From Saturday girl, to apprentice, to sweet shop manager and she’s still only 17 - Jenna Unwin is tasting success thanks to work-based learning.
The Rotherham teenager has been running the Whistle Stop Sweet shop on Church Street in Sheffield since it opened five months ago - and now looks after apprentices of her own.
She is one of thousands of youngsters across the region being celebrated as part of National Apprenticeship Week 2015.
The Government says a typical apprentice boosts productivity by more than £10,000-a-year, rising to almost double that in the construction, engineering and manufacturing sectors.
Jenna’s rapid rise began when she asked the owners of the Whistle Stop Sweet shop in Rotherham, Kara and Tony Chapman, for a Saturday job when she was 15.
She swiftly went from customer - going in with her mum to buy chocolate nibbles and liquorice torpedoes - to valued member of staff.
She gladly accepted a retail apprenticeship when she left Winterhill secondary school and was heavily involved in plans to open a second shop in Sheffield - before being offered the job of running it.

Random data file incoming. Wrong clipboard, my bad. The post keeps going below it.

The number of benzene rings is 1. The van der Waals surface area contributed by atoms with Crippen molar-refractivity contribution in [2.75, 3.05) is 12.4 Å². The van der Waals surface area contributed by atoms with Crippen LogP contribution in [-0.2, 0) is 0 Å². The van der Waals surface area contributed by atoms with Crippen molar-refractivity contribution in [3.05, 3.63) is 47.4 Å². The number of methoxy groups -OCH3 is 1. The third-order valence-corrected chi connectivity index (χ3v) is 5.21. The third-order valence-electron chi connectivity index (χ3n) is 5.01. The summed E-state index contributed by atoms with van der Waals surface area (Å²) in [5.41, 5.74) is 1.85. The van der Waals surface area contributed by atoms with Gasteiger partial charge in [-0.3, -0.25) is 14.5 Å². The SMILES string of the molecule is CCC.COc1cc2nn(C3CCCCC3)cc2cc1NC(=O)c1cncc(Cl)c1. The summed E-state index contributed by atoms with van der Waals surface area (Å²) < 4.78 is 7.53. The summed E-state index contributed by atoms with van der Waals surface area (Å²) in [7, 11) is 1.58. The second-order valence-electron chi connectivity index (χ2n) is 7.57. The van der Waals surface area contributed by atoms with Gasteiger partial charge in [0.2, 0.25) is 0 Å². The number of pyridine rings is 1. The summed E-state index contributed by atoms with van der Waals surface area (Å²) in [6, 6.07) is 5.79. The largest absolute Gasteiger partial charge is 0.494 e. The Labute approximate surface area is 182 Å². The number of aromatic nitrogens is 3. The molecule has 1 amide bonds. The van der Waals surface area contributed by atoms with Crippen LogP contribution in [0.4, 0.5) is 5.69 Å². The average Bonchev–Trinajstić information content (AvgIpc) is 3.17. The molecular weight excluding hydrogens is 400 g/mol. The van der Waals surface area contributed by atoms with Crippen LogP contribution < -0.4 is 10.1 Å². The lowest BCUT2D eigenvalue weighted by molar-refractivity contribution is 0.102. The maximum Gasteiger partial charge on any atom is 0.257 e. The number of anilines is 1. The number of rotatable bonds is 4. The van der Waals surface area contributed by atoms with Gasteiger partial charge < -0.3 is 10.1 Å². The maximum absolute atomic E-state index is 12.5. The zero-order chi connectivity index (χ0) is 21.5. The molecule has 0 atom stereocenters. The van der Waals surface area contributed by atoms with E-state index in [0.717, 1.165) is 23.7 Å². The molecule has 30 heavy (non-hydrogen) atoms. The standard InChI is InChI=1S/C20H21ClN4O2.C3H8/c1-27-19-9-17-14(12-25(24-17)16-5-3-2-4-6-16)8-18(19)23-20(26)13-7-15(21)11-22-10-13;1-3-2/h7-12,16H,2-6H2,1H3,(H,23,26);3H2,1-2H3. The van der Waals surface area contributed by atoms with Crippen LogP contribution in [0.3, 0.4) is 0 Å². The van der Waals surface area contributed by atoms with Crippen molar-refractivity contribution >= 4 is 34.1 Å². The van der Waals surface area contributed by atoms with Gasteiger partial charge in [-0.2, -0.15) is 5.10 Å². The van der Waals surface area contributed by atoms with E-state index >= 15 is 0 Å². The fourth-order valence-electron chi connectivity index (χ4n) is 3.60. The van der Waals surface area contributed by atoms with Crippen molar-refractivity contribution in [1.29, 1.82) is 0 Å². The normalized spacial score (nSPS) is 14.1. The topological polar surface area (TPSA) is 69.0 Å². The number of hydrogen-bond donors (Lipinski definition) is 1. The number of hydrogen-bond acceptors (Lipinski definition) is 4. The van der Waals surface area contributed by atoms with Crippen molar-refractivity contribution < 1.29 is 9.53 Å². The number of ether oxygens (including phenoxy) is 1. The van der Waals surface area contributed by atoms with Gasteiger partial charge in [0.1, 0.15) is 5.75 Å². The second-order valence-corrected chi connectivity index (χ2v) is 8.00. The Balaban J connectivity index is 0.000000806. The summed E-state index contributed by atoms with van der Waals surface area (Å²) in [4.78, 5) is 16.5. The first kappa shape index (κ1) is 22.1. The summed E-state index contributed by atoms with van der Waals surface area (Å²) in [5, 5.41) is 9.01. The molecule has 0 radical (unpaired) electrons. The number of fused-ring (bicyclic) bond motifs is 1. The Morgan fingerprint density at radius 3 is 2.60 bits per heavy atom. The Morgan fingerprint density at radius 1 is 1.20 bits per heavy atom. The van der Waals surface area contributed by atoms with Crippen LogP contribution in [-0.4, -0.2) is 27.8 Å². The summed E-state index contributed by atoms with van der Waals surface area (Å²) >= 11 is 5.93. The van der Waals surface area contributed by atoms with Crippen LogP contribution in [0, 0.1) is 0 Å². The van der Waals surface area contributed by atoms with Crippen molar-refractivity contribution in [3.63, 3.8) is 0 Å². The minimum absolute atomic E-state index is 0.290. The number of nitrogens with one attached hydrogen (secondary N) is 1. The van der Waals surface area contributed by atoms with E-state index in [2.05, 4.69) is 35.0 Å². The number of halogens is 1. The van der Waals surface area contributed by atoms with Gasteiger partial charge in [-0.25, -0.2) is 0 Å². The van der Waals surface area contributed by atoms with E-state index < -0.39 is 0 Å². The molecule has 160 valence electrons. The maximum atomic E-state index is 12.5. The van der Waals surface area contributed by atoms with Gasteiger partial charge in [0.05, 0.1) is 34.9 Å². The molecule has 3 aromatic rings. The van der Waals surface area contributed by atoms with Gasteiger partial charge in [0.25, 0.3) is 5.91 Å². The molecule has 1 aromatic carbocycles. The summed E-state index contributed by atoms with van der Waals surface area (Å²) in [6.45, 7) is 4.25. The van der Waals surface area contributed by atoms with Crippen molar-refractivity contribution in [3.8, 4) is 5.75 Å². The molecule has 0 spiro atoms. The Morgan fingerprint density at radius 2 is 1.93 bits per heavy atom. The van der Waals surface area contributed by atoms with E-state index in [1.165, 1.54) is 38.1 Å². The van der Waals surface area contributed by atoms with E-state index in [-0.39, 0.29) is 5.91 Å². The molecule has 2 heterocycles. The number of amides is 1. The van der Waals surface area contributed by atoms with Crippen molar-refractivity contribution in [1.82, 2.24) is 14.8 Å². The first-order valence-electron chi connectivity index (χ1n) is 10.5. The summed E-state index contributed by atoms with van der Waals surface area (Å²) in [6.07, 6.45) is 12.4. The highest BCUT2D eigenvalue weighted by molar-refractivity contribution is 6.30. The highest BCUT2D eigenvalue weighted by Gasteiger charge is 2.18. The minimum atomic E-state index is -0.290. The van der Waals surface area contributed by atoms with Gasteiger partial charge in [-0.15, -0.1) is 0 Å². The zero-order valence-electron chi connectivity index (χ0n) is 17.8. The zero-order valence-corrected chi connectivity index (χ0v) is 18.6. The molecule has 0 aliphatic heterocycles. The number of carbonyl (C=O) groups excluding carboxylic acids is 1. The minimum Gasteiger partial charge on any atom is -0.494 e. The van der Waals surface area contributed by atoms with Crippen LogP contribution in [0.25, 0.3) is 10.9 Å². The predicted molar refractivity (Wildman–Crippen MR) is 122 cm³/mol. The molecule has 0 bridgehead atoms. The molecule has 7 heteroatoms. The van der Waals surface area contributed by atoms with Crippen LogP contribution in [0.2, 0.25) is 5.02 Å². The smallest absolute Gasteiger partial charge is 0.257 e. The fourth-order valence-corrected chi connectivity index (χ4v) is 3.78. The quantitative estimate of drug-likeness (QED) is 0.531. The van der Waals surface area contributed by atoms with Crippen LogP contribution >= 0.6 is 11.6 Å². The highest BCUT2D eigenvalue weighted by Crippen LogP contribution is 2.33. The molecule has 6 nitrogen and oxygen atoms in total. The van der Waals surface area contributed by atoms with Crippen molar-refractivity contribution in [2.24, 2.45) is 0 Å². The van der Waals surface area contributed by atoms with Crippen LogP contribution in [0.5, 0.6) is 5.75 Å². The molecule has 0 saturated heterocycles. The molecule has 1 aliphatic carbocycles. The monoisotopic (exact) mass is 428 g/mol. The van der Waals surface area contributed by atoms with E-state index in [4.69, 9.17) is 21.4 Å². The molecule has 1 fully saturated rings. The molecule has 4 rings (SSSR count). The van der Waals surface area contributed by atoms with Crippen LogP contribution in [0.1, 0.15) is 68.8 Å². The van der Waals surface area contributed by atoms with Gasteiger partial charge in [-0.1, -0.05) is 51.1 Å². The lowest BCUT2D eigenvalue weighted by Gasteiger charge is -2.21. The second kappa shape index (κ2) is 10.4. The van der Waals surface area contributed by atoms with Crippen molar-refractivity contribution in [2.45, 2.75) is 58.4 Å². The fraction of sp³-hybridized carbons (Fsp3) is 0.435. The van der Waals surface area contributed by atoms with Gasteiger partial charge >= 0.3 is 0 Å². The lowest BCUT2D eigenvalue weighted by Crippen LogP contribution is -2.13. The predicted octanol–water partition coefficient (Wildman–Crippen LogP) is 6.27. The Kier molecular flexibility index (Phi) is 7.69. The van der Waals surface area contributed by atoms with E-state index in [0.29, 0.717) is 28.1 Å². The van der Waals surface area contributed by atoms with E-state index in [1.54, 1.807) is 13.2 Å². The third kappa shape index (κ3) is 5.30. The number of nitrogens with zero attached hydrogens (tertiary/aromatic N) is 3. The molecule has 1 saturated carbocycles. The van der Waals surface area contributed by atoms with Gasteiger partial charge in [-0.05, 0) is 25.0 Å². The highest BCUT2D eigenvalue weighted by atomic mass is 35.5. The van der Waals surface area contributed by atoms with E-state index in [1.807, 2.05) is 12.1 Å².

Jenna, of Scholes, Rotherham, said: “I was the manager from day one and it was scary - but I love it. Business is good and we’re advertising for a second apprentice. My parents are really happy with me, although I think mum’s a bit jealous because she always wanted a job like mine.
“All my friends go to college, or they’re doing nothing. I never dreamed I’d be doing something like this. At school I was shy but Kara brought me out of my shell.
“Now I’d love to manage a big shop or a chain of shops.”
Jenna completed a one-year retail apprenticeship at The Source Skills Academy in Sheffield and is now studying for managerial qualifications.
Last month she won a national apprentice award from skills and workforce development charity People 1st after being nominated by her tutor Jayne Wills. The ceremony was held in The House of Commons.